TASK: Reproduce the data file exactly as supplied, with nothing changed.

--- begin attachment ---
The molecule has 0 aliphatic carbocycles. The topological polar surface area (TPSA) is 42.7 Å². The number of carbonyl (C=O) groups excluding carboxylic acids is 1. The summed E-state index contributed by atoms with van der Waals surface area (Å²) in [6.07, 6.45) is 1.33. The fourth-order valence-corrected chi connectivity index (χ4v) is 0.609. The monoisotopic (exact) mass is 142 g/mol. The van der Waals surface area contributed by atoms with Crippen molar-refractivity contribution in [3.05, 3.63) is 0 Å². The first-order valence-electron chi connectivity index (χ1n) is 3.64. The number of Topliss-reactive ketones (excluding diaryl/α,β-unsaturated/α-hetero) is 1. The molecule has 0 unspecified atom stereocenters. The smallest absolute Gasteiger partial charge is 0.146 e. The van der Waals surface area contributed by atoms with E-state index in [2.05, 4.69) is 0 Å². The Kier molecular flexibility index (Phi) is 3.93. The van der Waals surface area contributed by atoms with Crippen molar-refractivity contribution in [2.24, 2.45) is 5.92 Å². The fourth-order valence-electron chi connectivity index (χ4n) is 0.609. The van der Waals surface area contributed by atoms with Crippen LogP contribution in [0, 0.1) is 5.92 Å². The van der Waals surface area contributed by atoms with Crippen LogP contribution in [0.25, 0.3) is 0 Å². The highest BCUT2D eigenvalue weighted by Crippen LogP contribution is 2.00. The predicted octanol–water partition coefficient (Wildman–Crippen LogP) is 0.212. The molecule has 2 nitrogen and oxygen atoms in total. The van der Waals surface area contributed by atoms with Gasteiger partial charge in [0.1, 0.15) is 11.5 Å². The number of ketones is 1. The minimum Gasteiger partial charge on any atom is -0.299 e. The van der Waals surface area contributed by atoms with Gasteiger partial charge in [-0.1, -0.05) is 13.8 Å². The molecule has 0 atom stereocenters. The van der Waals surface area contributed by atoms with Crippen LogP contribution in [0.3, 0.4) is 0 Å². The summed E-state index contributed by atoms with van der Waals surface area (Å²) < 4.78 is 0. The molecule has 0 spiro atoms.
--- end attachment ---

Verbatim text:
The molecule has 0 aliphatic carbocycles. The topological polar surface area (TPSA) is 42.7 Å². The number of carbonyl (C=O) groups excluding carboxylic acids is 1. The summed E-state index contributed by atoms with van der Waals surface area (Å²) in [6.07, 6.45) is 1.33. The fourth-order valence-corrected chi connectivity index (χ4v) is 0.609. The monoisotopic (exact) mass is 142 g/mol. The van der Waals surface area contributed by atoms with Crippen molar-refractivity contribution in [3.05, 3.63) is 0 Å². The first-order valence-electron chi connectivity index (χ1n) is 3.64. The number of Topliss-reactive ketones (excluding diaryl/α,β-unsaturated/α-hetero) is 1. The molecule has 0 unspecified atom stereocenters. The smallest absolute Gasteiger partial charge is 0.146 e. The van der Waals surface area contributed by atoms with E-state index in [2.05, 4.69) is 0 Å². The Kier molecular flexibility index (Phi) is 3.93. The van der Waals surface area contributed by atoms with Crippen molar-refractivity contribution in [2.24, 2.45) is 5.92 Å². The fourth-order valence-electron chi connectivity index (χ4n) is 0.609. The van der Waals surface area contributed by atoms with Crippen LogP contribution in [0, 0.1) is 5.92 Å². The van der Waals surface area contributed by atoms with Crippen LogP contribution in [0.25, 0.3) is 0 Å². The highest BCUT2D eigenvalue weighted by Crippen LogP contribution is 2.00. The predicted octanol–water partition coefficient (Wildman–Crippen LogP) is 0.212. The molecule has 2 nitrogen and oxygen atoms in total. The van der Waals surface area contributed by atoms with Gasteiger partial charge in [0.1, 0.15) is 11.5 Å². The number of ketones is 1. The minimum Gasteiger partial charge on any atom is -0.299 e. The van der Waals surface area contributed by atoms with Gasteiger partial charge in [-0.1, -0.05) is 13.8 Å². The molecule has 0 atom stereocenters. The van der Waals surface area contributed by atoms with Crippen LogP contribution in [0.3, 0.4) is 0 Å². The summed E-state index contributed by atoms with van der Waals surface area (Å²) < 4.78 is 0. The molecule has 0 spiro atoms.